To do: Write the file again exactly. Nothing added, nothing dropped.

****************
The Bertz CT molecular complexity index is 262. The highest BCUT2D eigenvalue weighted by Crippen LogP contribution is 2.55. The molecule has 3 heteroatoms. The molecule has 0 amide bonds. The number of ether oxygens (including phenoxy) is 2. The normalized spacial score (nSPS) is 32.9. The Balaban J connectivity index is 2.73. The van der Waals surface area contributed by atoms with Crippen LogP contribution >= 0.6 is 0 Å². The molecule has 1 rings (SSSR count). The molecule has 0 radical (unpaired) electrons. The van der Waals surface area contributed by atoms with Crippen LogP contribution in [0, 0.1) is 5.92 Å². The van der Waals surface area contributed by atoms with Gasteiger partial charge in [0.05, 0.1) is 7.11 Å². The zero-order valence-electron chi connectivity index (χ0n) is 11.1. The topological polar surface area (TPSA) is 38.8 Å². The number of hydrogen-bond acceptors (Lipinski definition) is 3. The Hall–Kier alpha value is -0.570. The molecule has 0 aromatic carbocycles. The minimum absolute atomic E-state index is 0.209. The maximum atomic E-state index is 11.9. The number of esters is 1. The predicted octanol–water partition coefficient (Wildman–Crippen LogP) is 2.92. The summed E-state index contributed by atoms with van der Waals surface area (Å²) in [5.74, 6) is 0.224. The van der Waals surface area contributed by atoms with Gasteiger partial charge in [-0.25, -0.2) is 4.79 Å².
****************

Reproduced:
The Bertz CT molecular complexity index is 262. The highest BCUT2D eigenvalue weighted by Crippen LogP contribution is 2.55. The molecule has 3 heteroatoms. The molecule has 0 amide bonds. The number of ether oxygens (including phenoxy) is 2. The normalized spacial score (nSPS) is 32.9. The Balaban J connectivity index is 2.73. The van der Waals surface area contributed by atoms with Crippen LogP contribution >= 0.6 is 0 Å². The molecule has 1 rings (SSSR count). The molecule has 0 radical (unpaired) electrons. The van der Waals surface area contributed by atoms with Crippen LogP contribution in [0, 0.1) is 5.92 Å². The van der Waals surface area contributed by atoms with Gasteiger partial charge in [0.05, 0.1) is 7.11 Å². The zero-order valence-electron chi connectivity index (χ0n) is 11.1. The topological polar surface area (TPSA) is 38.8 Å². The number of hydrogen-bond acceptors (Lipinski definition) is 3. The Hall–Kier alpha value is -0.570. The molecule has 0 aromatic carbocycles. The minimum absolute atomic E-state index is 0.209. The maximum atomic E-state index is 11.9. The number of esters is 1. The predicted octanol–water partition coefficient (Wildman–Crippen LogP) is 2.92. The summed E-state index contributed by atoms with van der Waals surface area (Å²) in [5.74, 6) is 0.224. The van der Waals surface area contributed by atoms with Gasteiger partial charge in [-0.25, -0.2) is 4.79 Å².